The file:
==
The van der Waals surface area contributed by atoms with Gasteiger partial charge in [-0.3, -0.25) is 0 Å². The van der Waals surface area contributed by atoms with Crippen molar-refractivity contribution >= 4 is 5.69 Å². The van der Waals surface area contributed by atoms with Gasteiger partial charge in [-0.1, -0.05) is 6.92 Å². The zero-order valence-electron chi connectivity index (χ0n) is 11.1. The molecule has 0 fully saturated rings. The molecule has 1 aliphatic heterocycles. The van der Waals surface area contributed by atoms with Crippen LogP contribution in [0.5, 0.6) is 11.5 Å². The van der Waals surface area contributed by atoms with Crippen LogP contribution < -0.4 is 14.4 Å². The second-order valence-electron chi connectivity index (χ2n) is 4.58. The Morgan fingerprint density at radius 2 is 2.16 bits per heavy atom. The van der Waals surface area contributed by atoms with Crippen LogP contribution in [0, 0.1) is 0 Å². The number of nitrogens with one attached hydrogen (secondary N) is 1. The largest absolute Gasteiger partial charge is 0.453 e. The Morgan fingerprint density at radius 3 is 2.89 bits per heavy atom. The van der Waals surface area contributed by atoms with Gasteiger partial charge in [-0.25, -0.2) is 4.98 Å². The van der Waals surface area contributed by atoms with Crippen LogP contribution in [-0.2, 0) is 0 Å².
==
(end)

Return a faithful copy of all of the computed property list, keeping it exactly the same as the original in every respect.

The van der Waals surface area contributed by atoms with Gasteiger partial charge in [-0.3, -0.25) is 0 Å². The van der Waals surface area contributed by atoms with Crippen molar-refractivity contribution >= 4 is 5.69 Å². The van der Waals surface area contributed by atoms with Gasteiger partial charge in [-0.1, -0.05) is 6.92 Å². The zero-order valence-electron chi connectivity index (χ0n) is 11.1. The molecule has 0 fully saturated rings. The molecule has 1 aliphatic heterocycles. The van der Waals surface area contributed by atoms with Crippen LogP contribution in [0.5, 0.6) is 11.5 Å². The van der Waals surface area contributed by atoms with Crippen LogP contribution < -0.4 is 14.4 Å². The second-order valence-electron chi connectivity index (χ2n) is 4.58. The Morgan fingerprint density at radius 2 is 2.16 bits per heavy atom. The van der Waals surface area contributed by atoms with Crippen LogP contribution in [0, 0.1) is 0 Å². The number of nitrogens with one attached hydrogen (secondary N) is 1. The largest absolute Gasteiger partial charge is 0.453 e. The Morgan fingerprint density at radius 3 is 2.89 bits per heavy atom. The van der Waals surface area contributed by atoms with Gasteiger partial charge in [-0.25, -0.2) is 4.98 Å². The van der Waals surface area contributed by atoms with Crippen LogP contribution in [-0.2, 0) is 0 Å².